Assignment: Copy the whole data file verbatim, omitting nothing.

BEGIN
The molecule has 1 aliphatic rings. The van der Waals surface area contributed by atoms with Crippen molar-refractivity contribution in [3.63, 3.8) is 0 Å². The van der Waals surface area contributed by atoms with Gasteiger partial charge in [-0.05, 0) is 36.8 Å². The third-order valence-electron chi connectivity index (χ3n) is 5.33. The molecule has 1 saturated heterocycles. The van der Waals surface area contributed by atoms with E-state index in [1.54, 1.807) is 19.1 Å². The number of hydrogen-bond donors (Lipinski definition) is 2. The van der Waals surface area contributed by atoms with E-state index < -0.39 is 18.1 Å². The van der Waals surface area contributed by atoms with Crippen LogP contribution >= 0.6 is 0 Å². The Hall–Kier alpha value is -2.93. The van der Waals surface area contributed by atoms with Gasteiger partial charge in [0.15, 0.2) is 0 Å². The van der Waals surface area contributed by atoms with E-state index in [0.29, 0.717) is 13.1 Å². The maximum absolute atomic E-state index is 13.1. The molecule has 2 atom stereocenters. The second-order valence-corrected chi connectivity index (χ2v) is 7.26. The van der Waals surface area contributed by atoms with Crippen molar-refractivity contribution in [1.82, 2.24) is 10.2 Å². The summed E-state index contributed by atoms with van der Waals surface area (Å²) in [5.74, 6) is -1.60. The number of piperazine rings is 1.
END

The molecule has 1 aliphatic rings. The van der Waals surface area contributed by atoms with Crippen molar-refractivity contribution in [3.63, 3.8) is 0 Å². The van der Waals surface area contributed by atoms with Gasteiger partial charge in [-0.05, 0) is 36.8 Å². The third-order valence-electron chi connectivity index (χ3n) is 5.33. The molecule has 1 saturated heterocycles. The van der Waals surface area contributed by atoms with E-state index in [1.54, 1.807) is 19.1 Å². The number of hydrogen-bond donors (Lipinski definition) is 2. The van der Waals surface area contributed by atoms with E-state index < -0.39 is 18.1 Å². The van der Waals surface area contributed by atoms with Crippen LogP contribution >= 0.6 is 0 Å². The Hall–Kier alpha value is -2.93. The van der Waals surface area contributed by atoms with Gasteiger partial charge in [0.15, 0.2) is 0 Å². The van der Waals surface area contributed by atoms with E-state index in [0.29, 0.717) is 13.1 Å². The maximum absolute atomic E-state index is 13.1. The molecule has 2 atom stereocenters. The second-order valence-corrected chi connectivity index (χ2v) is 7.26. The van der Waals surface area contributed by atoms with Crippen molar-refractivity contribution in [1.82, 2.24) is 10.2 Å². The summed E-state index contributed by atoms with van der Waals surface area (Å²) in [5.74, 6) is -1.60. The number of piperazine rings is 1.